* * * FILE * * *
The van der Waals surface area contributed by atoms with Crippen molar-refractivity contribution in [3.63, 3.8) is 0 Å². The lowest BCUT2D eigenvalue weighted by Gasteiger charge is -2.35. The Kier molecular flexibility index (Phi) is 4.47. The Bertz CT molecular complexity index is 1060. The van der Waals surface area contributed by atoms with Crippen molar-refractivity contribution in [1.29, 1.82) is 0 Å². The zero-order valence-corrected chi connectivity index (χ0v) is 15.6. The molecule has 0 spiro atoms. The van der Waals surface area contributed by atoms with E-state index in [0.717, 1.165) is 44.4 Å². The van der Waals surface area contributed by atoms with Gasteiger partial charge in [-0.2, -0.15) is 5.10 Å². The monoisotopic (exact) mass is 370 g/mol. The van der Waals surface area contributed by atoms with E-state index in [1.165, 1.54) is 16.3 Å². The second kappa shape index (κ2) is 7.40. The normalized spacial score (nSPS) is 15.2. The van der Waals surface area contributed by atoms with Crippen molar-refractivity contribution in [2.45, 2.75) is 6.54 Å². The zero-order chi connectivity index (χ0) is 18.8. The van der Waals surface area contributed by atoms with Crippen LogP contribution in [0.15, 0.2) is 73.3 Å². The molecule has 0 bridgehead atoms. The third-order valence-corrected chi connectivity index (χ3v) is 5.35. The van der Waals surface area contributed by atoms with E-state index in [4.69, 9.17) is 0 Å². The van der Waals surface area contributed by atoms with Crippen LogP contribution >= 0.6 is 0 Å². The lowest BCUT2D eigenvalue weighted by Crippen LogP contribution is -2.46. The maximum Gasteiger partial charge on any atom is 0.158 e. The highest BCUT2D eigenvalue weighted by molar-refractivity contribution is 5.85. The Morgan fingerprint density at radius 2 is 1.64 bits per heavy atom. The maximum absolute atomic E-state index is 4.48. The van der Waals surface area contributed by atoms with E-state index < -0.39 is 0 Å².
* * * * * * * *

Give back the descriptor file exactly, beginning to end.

The van der Waals surface area contributed by atoms with Crippen molar-refractivity contribution in [3.63, 3.8) is 0 Å². The lowest BCUT2D eigenvalue weighted by Gasteiger charge is -2.35. The Kier molecular flexibility index (Phi) is 4.47. The Bertz CT molecular complexity index is 1060. The van der Waals surface area contributed by atoms with Crippen molar-refractivity contribution in [1.29, 1.82) is 0 Å². The zero-order valence-corrected chi connectivity index (χ0v) is 15.6. The molecule has 0 spiro atoms. The van der Waals surface area contributed by atoms with E-state index in [0.717, 1.165) is 44.4 Å². The van der Waals surface area contributed by atoms with Gasteiger partial charge in [-0.2, -0.15) is 5.10 Å². The monoisotopic (exact) mass is 370 g/mol. The van der Waals surface area contributed by atoms with E-state index in [1.165, 1.54) is 16.3 Å². The second kappa shape index (κ2) is 7.40. The normalized spacial score (nSPS) is 15.2. The van der Waals surface area contributed by atoms with Crippen molar-refractivity contribution in [2.45, 2.75) is 6.54 Å². The zero-order chi connectivity index (χ0) is 18.8. The van der Waals surface area contributed by atoms with Crippen LogP contribution in [0.15, 0.2) is 73.3 Å². The molecule has 0 bridgehead atoms. The third-order valence-corrected chi connectivity index (χ3v) is 5.35. The van der Waals surface area contributed by atoms with E-state index in [4.69, 9.17) is 0 Å². The van der Waals surface area contributed by atoms with Crippen LogP contribution >= 0.6 is 0 Å². The lowest BCUT2D eigenvalue weighted by Crippen LogP contribution is -2.46. The maximum Gasteiger partial charge on any atom is 0.158 e. The highest BCUT2D eigenvalue weighted by molar-refractivity contribution is 5.85. The Morgan fingerprint density at radius 2 is 1.64 bits per heavy atom. The maximum absolute atomic E-state index is 4.48. The van der Waals surface area contributed by atoms with E-state index < -0.39 is 0 Å².